E: I think maybe there is in South Africa at large... My wife and I tried to get married over there but the people were definitely distant to us. We weren’t sure why—we just knew it was funny style from the attitude we received the moment we walked in. The attitude of the clerk was like, “Where are your visas?” I didn’t have one. They look at my wife’s ID and said they were pretty backed up [to register the marriage] and gave a date in October that was the exact date her passport would expire! She was like, playing with her. We talked to other people about that and they were like, “That’s kinda how South Africa is and they don’t fuck with foreigners.”
Also, when we were there, the news everyday was about people coming in from Zimbabwe and Botswana and it was like Americans to Mexican immigrants: “You’ve got to leave, you’re taking all our jobs, you’ve taken all our women, you’re bringing in crime.” It’s the same rhetoric that we get from the Trump administration—it’s the same thing over there from the surrounding countries.
TR: What do the people you spoke with in South Africa think about Trump?
E: It was a big joke for them. They’d be like, “That guy’s pretty crazy, right?” I was like, “He’s not so crazy and here’s why if you look at American history…” For me, I felt like Trump was gonna win [the election] before I left. I actually bet [collaborator and fellow rapper] Billy Woods before I left that he would win and Woods still owes me dinner. You compare histories of countries, and it’s like, “This person here, he’s not actually crazy—it’s how it’s supposed to be right now.” I think he’s very cold and very logical and he’s a mirror of what America has become.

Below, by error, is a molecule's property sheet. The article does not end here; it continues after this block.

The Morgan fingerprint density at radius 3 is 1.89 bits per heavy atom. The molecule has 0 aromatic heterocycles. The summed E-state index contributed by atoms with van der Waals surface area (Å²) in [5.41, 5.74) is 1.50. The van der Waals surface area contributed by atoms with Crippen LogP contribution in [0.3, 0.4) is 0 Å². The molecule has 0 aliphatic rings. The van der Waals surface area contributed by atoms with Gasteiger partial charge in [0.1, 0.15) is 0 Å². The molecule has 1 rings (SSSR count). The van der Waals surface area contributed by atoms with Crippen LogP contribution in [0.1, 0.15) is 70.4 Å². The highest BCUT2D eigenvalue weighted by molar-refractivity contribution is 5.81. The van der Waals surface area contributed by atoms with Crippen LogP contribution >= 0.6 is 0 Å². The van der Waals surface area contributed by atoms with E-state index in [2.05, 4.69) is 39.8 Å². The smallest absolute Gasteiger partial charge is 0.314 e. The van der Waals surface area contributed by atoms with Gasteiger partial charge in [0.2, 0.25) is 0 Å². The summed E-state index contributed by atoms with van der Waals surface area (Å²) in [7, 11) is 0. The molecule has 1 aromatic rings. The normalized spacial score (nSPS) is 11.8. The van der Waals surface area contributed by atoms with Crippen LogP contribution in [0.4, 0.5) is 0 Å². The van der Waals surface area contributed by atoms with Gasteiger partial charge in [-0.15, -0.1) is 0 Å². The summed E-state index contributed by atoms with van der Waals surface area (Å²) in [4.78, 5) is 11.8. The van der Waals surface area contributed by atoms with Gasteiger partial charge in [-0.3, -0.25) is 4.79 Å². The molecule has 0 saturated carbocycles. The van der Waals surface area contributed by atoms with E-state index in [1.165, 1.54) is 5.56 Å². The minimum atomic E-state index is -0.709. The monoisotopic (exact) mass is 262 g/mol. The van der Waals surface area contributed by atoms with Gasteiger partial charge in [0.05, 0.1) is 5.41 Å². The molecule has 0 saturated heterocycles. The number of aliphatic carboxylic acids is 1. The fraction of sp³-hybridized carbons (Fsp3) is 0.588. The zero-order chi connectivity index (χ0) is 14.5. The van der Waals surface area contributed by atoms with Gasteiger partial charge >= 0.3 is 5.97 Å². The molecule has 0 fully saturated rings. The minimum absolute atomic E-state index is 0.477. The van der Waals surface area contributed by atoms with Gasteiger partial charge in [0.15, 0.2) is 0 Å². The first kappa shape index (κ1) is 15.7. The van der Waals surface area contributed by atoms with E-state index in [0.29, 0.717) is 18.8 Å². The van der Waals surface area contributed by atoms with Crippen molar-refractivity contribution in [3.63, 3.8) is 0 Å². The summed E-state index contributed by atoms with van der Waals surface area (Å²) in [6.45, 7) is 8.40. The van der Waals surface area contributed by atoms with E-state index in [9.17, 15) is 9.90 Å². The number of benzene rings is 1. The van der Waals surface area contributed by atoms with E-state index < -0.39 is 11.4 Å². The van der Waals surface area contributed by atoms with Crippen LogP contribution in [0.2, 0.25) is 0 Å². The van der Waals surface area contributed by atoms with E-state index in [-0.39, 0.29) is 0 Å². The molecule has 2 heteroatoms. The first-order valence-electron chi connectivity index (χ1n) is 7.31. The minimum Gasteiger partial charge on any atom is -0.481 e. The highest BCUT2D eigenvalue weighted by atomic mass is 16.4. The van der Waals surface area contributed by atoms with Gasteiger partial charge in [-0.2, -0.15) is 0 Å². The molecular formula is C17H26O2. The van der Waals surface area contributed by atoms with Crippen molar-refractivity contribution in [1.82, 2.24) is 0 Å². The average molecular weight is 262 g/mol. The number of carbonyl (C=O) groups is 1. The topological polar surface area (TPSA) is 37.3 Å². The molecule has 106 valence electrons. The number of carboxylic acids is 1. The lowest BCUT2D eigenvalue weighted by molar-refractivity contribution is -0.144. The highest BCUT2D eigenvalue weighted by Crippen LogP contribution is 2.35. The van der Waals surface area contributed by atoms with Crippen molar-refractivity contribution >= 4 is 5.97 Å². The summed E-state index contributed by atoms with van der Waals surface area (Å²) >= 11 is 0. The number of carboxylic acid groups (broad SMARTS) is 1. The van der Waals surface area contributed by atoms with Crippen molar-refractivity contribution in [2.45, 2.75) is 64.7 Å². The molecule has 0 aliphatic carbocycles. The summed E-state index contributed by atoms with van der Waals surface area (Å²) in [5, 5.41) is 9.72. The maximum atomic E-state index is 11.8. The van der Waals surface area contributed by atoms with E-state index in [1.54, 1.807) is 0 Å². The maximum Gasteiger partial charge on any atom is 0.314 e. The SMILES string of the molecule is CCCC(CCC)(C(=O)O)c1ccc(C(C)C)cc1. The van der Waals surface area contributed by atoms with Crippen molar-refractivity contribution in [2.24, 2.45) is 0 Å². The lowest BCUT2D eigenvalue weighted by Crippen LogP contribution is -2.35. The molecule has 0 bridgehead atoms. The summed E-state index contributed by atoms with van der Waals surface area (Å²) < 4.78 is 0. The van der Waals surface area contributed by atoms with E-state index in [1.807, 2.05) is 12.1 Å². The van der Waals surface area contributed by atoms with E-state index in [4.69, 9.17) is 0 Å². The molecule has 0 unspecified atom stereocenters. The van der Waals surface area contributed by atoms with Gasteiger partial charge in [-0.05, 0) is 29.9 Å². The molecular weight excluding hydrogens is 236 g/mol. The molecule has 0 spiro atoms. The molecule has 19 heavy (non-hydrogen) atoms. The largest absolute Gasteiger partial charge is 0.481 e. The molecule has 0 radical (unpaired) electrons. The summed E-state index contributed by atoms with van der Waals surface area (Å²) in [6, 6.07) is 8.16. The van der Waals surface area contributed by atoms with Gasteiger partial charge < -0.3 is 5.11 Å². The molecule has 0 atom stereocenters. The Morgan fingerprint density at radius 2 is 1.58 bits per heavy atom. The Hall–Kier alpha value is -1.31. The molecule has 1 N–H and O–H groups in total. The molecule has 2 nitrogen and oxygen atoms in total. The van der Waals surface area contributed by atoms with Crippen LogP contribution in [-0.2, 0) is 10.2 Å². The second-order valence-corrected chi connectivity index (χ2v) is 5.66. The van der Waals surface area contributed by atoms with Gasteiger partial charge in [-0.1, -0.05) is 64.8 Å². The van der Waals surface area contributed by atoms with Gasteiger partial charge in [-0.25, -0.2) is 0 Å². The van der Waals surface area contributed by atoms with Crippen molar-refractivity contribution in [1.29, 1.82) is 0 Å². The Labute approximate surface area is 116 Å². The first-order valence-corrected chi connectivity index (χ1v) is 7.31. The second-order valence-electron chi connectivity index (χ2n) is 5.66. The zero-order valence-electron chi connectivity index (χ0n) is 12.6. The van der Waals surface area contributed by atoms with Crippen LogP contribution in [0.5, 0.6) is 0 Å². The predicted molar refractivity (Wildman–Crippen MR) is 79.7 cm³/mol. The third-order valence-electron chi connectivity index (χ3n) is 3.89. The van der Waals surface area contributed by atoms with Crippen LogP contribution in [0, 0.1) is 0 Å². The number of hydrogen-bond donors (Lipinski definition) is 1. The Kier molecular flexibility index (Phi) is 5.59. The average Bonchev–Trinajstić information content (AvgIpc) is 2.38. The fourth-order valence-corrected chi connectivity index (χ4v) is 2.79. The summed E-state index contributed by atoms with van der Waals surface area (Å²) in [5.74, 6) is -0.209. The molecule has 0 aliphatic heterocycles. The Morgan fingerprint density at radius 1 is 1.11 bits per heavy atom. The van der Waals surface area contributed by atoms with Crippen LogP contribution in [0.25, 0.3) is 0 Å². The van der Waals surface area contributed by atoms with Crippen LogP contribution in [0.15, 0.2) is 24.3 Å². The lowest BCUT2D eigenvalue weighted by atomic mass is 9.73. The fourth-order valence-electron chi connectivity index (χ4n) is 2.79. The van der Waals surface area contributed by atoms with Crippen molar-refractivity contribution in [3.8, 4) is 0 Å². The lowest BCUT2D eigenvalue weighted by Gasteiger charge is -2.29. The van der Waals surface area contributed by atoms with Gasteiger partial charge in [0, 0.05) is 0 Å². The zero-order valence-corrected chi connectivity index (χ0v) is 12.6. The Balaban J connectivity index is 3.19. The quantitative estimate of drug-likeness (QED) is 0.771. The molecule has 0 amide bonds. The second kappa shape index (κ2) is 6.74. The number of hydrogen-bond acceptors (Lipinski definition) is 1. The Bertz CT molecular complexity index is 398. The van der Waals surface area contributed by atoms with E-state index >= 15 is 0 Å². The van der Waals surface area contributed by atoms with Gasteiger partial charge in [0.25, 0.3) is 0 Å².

TR: On the song “colonizers corpse,” you have a line about how “click tongues sound both ancient and futuristic.”
E: Xhosa, yeah!
TR: What did you think when you first heard someone speaking that way?
E: I thought it was beautiful. I couldn’t understand why I’d heard so many black Americans making jokes about it—like I grew up with BET in the late ‘90s and they’d always joke about people in Africa speaking with a click. But when I heard it, it sounded very old to me but also futuristic. It’s a word but it’s also a sound, like post-language, like they can convey emotion and feeling through a sound. It’s beautiful.
TR: Another line on Valley Of Grace talks about you buying a Zulu hat from the ghost of the rapper Ms. Melodie. What inspired that?
E: Zulu hats are really popular there. They had these open-air markets on the weekend, and when I saw the hats, I was like, “I remember these from being a child and seeing my mom’s friends wear them.” It was a very popular hat in the late ‘80s, when it was a cool thing to be Afrocentric, and you had the Native Tongues and Boogie Down Productions and people wearing African medallions and kentes. I hadn’t seen one again until I got to South Africa, and then I remembered that picture of Ms. Melodie with KRS-One with the hat. It just kinda made sense.